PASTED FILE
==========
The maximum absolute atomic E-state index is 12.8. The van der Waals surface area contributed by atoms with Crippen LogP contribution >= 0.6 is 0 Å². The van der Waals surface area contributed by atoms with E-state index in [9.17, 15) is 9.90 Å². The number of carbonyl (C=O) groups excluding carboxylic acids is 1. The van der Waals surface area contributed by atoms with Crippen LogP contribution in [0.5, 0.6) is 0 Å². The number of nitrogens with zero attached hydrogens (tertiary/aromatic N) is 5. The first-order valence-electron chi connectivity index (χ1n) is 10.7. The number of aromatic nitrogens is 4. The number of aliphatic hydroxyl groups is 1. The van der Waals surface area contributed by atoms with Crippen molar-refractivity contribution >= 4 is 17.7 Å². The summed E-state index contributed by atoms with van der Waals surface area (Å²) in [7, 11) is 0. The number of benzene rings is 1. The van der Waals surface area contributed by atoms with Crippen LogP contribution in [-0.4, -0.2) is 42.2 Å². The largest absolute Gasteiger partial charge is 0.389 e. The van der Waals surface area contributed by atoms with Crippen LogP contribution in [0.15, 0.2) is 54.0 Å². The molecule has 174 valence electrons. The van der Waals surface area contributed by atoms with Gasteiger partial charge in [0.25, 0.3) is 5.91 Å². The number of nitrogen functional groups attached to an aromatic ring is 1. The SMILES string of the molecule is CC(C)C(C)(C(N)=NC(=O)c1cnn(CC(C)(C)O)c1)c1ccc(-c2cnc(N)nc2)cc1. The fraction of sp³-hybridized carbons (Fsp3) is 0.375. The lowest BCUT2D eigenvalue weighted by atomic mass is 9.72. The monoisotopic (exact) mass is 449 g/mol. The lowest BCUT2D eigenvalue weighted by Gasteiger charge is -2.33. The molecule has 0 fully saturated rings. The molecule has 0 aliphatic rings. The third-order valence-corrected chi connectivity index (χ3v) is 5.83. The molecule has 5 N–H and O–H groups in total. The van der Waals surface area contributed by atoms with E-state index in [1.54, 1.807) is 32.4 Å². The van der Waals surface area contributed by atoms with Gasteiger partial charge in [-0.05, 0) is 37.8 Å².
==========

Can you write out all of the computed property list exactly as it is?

The maximum absolute atomic E-state index is 12.8. The van der Waals surface area contributed by atoms with Crippen LogP contribution >= 0.6 is 0 Å². The van der Waals surface area contributed by atoms with E-state index in [9.17, 15) is 9.90 Å². The number of carbonyl (C=O) groups excluding carboxylic acids is 1. The van der Waals surface area contributed by atoms with Crippen LogP contribution in [0.5, 0.6) is 0 Å². The number of nitrogens with zero attached hydrogens (tertiary/aromatic N) is 5. The first-order valence-electron chi connectivity index (χ1n) is 10.7. The number of aromatic nitrogens is 4. The number of aliphatic hydroxyl groups is 1. The van der Waals surface area contributed by atoms with Crippen molar-refractivity contribution >= 4 is 17.7 Å². The summed E-state index contributed by atoms with van der Waals surface area (Å²) in [7, 11) is 0. The number of benzene rings is 1. The van der Waals surface area contributed by atoms with Crippen LogP contribution in [-0.4, -0.2) is 42.2 Å². The largest absolute Gasteiger partial charge is 0.389 e. The van der Waals surface area contributed by atoms with Crippen LogP contribution in [0.15, 0.2) is 54.0 Å². The molecule has 174 valence electrons. The van der Waals surface area contributed by atoms with Gasteiger partial charge in [0.25, 0.3) is 5.91 Å². The number of nitrogen functional groups attached to an aromatic ring is 1. The SMILES string of the molecule is CC(C)C(C)(C(N)=NC(=O)c1cnn(CC(C)(C)O)c1)c1ccc(-c2cnc(N)nc2)cc1. The fraction of sp³-hybridized carbons (Fsp3) is 0.375. The lowest BCUT2D eigenvalue weighted by atomic mass is 9.72. The monoisotopic (exact) mass is 449 g/mol. The lowest BCUT2D eigenvalue weighted by Gasteiger charge is -2.33. The molecule has 0 fully saturated rings. The molecule has 0 aliphatic rings. The third-order valence-corrected chi connectivity index (χ3v) is 5.83. The molecule has 5 N–H and O–H groups in total. The van der Waals surface area contributed by atoms with E-state index in [1.54, 1.807) is 32.4 Å². The van der Waals surface area contributed by atoms with Gasteiger partial charge in [-0.05, 0) is 37.8 Å².